All the data was combined and plotted by cumulative GDD’s>0 from planting (GDDFP) across all locations to determine a general “best” timing. Using the pre-plant application yield as a base there was no yield loss if the applications was made prior to the 143 GDDFP. When the results were normalized by 0DAVD N there was no yield loss if the applications were made prior to 130 GDDFP. The quadratic model created provides the opportunity to identify the point of highest grain yield, which was approximately 94 GDDFP. In terms of the relationship between the application of N based on GDDFP and % of protein content on the grain, a linear response of N delay application observed for grain protein concentration. Our results suggest that the later the application, the higher the protein % in the grains.
We have concurrent work looking at similar approaches with other sources of N such as Urea and UAN. While all of these studies are being continued the past two years of work have presented some easy take homes.
First: Timing of N application does matter, but yellow wheat does not necessarily mean yield loss.
Second: Two years in a row ALL Nitrogen could be delayed until hollow stem without yield Loss, in fact yields of trts with N applied at this time typically better than that of the pre-plant.
Third: Protein content increased as N applications was delayed.
Fourth: The conclusions of this and other studies support that N-Rich Strip concept does not increase risk of lost yield.
Fifth: Applying the majority of the N at or just after hollow stem maximized grain yield and protein with a single shot.
Sixth and Final: Be more concerned about applying N in an environment conducive to increased utilization and less about applying at the first sign of N stress. Take a look at the wheat N uptake curve by K-State.The crop really doesnt get going in terms of N-uptake until jointing i.e. hollow Stem.
Questions for comments fill free to contact me via email at firstname.lastname@example.org
Misha Manuchehri and Brian Arnall
There are many factors that influence the persistence and uptake of a herbicide that has soil activity. One of those factors is soil pH or the amount of hydrogen (H) ions present in the soil solution. Some herbicides will persist for an extended amount of time or rapidly degrade when outside the pH window of 6.0-7.0.
The triazines (atrazine, simazine, etc.) and sulfonylureas (chlorsulfuron, metsulfuron, etc.) are two herbicide chemical families that are especially affected by soil pH (Table 1). The dinitroanilines, and the active ingredient clomazone also can be affected by low and high soil pH; however, degradation by light and/or volatility are more important when it comes to the activity of these herbicides. Generally, the triazines and sulfonylureas persist longer and are more available for plant uptake in higher pH soils (>7.0) while the opposite is true for imidazolinone herbicides (imazamox, imazapic, imazethapyr, etc.). Imidazolinones persist and are more available for plant uptake in lower pH soils (<6.0). The persistence of the triazines and sulfonylureas in high pH soils is a result of a decrease in chemical and microbial breakdown, a trend that is often observed in high pH soils where neutral herbicide molecules are loosely adsorbed to the soil and are more available for plant uptake. Conversely, in low pH soils, triazine and sulfonylurea herbicides become charged and are more tightly adsorbed to the soil where they are more susceptible to breakdown.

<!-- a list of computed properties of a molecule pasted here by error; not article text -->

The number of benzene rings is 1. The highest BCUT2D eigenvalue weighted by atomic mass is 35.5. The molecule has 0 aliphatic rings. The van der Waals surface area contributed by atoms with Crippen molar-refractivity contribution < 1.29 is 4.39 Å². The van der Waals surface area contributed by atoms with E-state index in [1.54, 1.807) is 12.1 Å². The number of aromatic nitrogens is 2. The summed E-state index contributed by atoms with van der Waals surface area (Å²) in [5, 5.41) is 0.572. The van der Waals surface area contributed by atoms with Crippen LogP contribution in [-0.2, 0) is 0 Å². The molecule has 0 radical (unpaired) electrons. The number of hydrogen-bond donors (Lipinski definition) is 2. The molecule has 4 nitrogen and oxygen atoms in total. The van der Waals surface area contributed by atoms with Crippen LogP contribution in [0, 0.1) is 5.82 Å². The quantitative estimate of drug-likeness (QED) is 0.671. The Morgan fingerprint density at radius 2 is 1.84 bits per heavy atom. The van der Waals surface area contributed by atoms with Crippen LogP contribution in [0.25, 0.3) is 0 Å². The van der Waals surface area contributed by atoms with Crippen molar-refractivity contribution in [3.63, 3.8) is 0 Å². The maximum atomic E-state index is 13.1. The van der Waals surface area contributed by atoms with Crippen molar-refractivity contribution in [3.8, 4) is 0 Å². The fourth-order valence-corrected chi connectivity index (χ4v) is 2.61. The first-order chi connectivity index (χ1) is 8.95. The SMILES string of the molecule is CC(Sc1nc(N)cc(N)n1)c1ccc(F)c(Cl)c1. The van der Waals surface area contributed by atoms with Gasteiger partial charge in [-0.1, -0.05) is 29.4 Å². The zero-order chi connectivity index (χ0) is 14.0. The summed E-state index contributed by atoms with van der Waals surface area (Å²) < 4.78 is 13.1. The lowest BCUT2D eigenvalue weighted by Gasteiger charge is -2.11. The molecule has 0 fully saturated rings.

A key management factor that must be considered when evaluating a field’s soil pH is whether or not the field is no-till and for how long it has been in no-till. Tillage will impact how deep you should take soil samples to determine soil pH. In no-till and minimum tillage fields, the traditional method of 0-6 inch or 0-8 inch soil cores may not be adequate. Instead, a 0-2 inch core depth and a 2-6 inch core depth may be needed, since application of limestone to the surface may increase surface pH more than expected or application of nitrogen fertilizer to the surface may cause a drop in pH at the surface. In many long term no-till fields with historic surface applications of N and no lime applications, soil pHs in the low 4s have been observed while the 3-6” depth will be at a 6.0. Since herbicides with a soil residual are affecting plants just below the soil surface, this is the soil zone we are the most interested in.
Oklahoma and Kansas production fields can have a wide range of soil pH from field to field and within field. In a dataset of over 300 grid sampled fields from Oklahoma (259 fields) and Kansas (47 fields), the average field pH was a nice 6.0. However, the average range in the lowest and highest soil pH within the fields was 1.9. This means the average field had a pH range from 5.0 to 7.0. It should be noted that more than 25% of the fields had a pH range of 3.0 units. This range of highs and lows has helped explain the presence of spotty herbicide issues on several fields in the past and should be taken into account when planning crop rotations.